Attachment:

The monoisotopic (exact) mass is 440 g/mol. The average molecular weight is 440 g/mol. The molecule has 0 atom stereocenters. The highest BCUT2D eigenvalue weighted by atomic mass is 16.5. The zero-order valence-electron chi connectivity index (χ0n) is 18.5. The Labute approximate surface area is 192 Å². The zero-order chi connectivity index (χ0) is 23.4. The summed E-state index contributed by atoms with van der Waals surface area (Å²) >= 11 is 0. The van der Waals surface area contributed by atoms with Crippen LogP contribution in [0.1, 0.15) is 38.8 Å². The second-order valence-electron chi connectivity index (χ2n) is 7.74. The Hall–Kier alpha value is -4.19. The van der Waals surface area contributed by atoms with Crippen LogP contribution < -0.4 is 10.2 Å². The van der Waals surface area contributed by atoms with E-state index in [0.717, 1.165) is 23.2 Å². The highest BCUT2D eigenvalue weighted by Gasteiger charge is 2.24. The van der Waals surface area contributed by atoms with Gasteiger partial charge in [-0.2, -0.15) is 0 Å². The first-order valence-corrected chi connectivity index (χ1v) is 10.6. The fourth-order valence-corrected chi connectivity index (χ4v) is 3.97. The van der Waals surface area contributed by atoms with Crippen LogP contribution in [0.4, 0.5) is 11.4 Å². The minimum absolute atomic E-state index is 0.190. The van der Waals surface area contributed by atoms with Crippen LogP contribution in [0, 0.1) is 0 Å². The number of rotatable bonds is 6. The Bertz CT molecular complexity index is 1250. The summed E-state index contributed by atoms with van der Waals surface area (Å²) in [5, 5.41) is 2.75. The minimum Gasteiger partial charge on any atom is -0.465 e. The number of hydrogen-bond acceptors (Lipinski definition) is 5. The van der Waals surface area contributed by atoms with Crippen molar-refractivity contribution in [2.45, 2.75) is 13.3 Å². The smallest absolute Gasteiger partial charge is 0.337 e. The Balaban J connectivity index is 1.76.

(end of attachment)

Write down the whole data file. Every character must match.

The monoisotopic (exact) mass is 440 g/mol. The average molecular weight is 440 g/mol. The molecule has 0 atom stereocenters. The highest BCUT2D eigenvalue weighted by atomic mass is 16.5. The zero-order valence-electron chi connectivity index (χ0n) is 18.5. The Labute approximate surface area is 192 Å². The zero-order chi connectivity index (χ0) is 23.4. The summed E-state index contributed by atoms with van der Waals surface area (Å²) >= 11 is 0. The van der Waals surface area contributed by atoms with Crippen LogP contribution in [0.1, 0.15) is 38.8 Å². The second-order valence-electron chi connectivity index (χ2n) is 7.74. The Hall–Kier alpha value is -4.19. The van der Waals surface area contributed by atoms with Crippen LogP contribution < -0.4 is 10.2 Å². The van der Waals surface area contributed by atoms with E-state index in [0.717, 1.165) is 23.2 Å². The highest BCUT2D eigenvalue weighted by Gasteiger charge is 2.24. The van der Waals surface area contributed by atoms with Gasteiger partial charge in [-0.2, -0.15) is 0 Å². The first-order valence-corrected chi connectivity index (χ1v) is 10.6. The fourth-order valence-corrected chi connectivity index (χ4v) is 3.97. The van der Waals surface area contributed by atoms with Crippen LogP contribution in [0.4, 0.5) is 11.4 Å². The minimum absolute atomic E-state index is 0.190. The van der Waals surface area contributed by atoms with Crippen LogP contribution in [0, 0.1) is 0 Å². The number of rotatable bonds is 6. The Bertz CT molecular complexity index is 1250. The summed E-state index contributed by atoms with van der Waals surface area (Å²) in [5, 5.41) is 2.75. The minimum Gasteiger partial charge on any atom is -0.465 e. The number of hydrogen-bond acceptors (Lipinski definition) is 5. The van der Waals surface area contributed by atoms with Crippen molar-refractivity contribution in [2.45, 2.75) is 13.3 Å². The smallest absolute Gasteiger partial charge is 0.337 e. The Balaban J connectivity index is 1.76.